Crypto will take center stage on Capitol Hill for the second time in as many weeks when the U.S. Senate Banking Committee convenes Tuesday to discuss current and potential regulations.
Jeremy Allaire, CEO of Circle, will testify as a representative of the Blockchain Association trade group. He will be joined by University of California at Irvine School of Law professor Mehrsa Baradaran and Congressional Research Service specialist Rebecca Nelson.
The hearing is set to examine the regulatory questions around the industry and should be fairly broad, unlike the hearings on Facebook’s Libra project earlier this month.
“It’s going to be a discussion about the broader industry and what are the regulatory challenges and what can the U.S. be doing better, so I’m pretty optimistic,” said Kristin Smith, head of the Blockchain Association.
In his prepared remarks, Allaire calls for Congress to treat digital assets as its own asset class, as current regulatory burdens may make it difficult for U.S. companies to conduct business.
“Being a law-abiding U.S. citizen should not put U.S. companies, or U.S. industry, at a disadvantage in the development of this global technology,” he said in testimony published Monday, adding:
“Congress should adopt national policies that define and establish digital assets as a new asset class and develop appropriate rules and exemptions for digital assets. This will require legislation that likely changes our existing commodities, securities, and banking laws, among others.”
Allaire is representing the Blockchain Association because Circle knows these issues firsthand, Smith said. The company has secured a number of regulatory licenses and has restricted U.S. investors from trading certain assets but nevertheless had to lay off staff and move part of its business offshore due to the current regulatory structure.
Blockchain technology will help regulators better track attempts at money laundering, Allaire explains in his testimony.
Crypto vs. Libra
During the Libra hearings, lawmakers drew a distinction between cryptocurrencies in general and Facebook’s project specifically.
In his testimony for Tuesday, Allaire likewise contrasts Libra with USDC, the stablecoin jointly issued by his company and Coinbase through the Centre Consortium.
“Unlike Libra, which is attempting to establish a new global currency and unit of account, the CENTRE protocols provide a path for major reserve currencies to work as digital currencies,” he said.
CENTRE is also moving away from being based on any single blockchain (right now USDC is built on top of ethereum), he said.
In her prepared testimony, Nelson also contrasted Libra with cryptocurrencies in general, focusing on privacy as one example.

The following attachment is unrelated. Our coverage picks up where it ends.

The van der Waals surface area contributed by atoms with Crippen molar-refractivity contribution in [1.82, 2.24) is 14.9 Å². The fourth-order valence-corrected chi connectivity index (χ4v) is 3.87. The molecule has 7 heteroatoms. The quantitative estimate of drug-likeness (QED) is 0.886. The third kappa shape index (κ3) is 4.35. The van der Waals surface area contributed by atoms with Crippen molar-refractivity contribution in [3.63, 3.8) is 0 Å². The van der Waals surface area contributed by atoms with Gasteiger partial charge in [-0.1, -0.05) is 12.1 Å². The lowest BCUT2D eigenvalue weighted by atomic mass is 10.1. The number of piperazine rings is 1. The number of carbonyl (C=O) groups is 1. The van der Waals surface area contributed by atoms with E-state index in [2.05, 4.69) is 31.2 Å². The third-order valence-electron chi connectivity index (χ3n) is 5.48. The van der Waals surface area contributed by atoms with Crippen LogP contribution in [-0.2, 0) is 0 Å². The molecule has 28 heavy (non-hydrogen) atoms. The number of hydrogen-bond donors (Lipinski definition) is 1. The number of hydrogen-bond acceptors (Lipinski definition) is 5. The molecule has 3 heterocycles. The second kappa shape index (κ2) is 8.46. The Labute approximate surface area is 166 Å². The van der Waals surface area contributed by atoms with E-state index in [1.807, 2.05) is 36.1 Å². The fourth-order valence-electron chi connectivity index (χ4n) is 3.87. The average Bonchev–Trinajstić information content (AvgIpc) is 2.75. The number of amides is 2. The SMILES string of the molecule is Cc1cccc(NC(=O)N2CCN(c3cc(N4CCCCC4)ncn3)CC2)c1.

“The libra also upends the debate about privacy and cryptocurrency,” she said, explaining that while previous concerns around crypto users centered around whether they “had too much privacy,” the issue with Libra is the opposite.
“Previously, concerns about privacy in cryptocurrency markets focused on whether users had too much privacy: that by partially shielding user identities, cryptocurrencies allowed bad actors to engage in nefarious and illegal activities,” she said, adding:
“In [contrast], concerns focus on how users’ data on financial transactions would be protected, and not merged with user data from other Facebook platforms. Although the head of Calibra has pledged that ensuring privacy is a top priority, many analysts are more skeptical given previous scandals involving Facebook’s use of user data and the dependence of Facebook’s business model on collecting and monetizing user data.”
It’s unclear if Facebook will come up during Tuesday’s hearing, but Smith said it’s likely there may be questions about consumer privacy and how different systems might tackle that issue.
“I think it should be a fairly well-rounded discussion,” Smith said. “I don’t think we’re going to hear anything new that we haven’t heard before, I just think it’s going to be a more thoughtful and measured conversation than we’ve heard with the Facebook hearing.”
While Allaire calls for specific legislative action, his fellow expert witnesses take more of an educational tone. Nelson, in particular, notes that her testimony examines international regulatory structures, “as requested.”
“Digital currencies may have the potential to be adopted more widely, as central banks and large [multinational corporations] look to create their own digital currencies,” she said, adding:
“Large-scale adoption of digital currencies could have a range of policy implications for the United States, including financial stability, consumer protections, AML/CFT, privacy considerations, and sanctions policy, among others.”
Law professor Baradaran’s testimony focuses more on the financial system as it exists today and its impact on unbanked and underbanked populations. Her remarks suggest she is skeptical that private citizens or companies developing cryptocurrencies to tackle these issues is the best course of action.
“There are inequalities and problems in the U.S. banking system and they must be fixed, but they must be fixed through democratic means. Cryptocurrencies want to take over where our public institutions have failed,” Baradaran says.
While Congress should take note of the crypto industry’s criticism, Baradaran concludes that it is up to Congress to act to “foster financial inclusion.”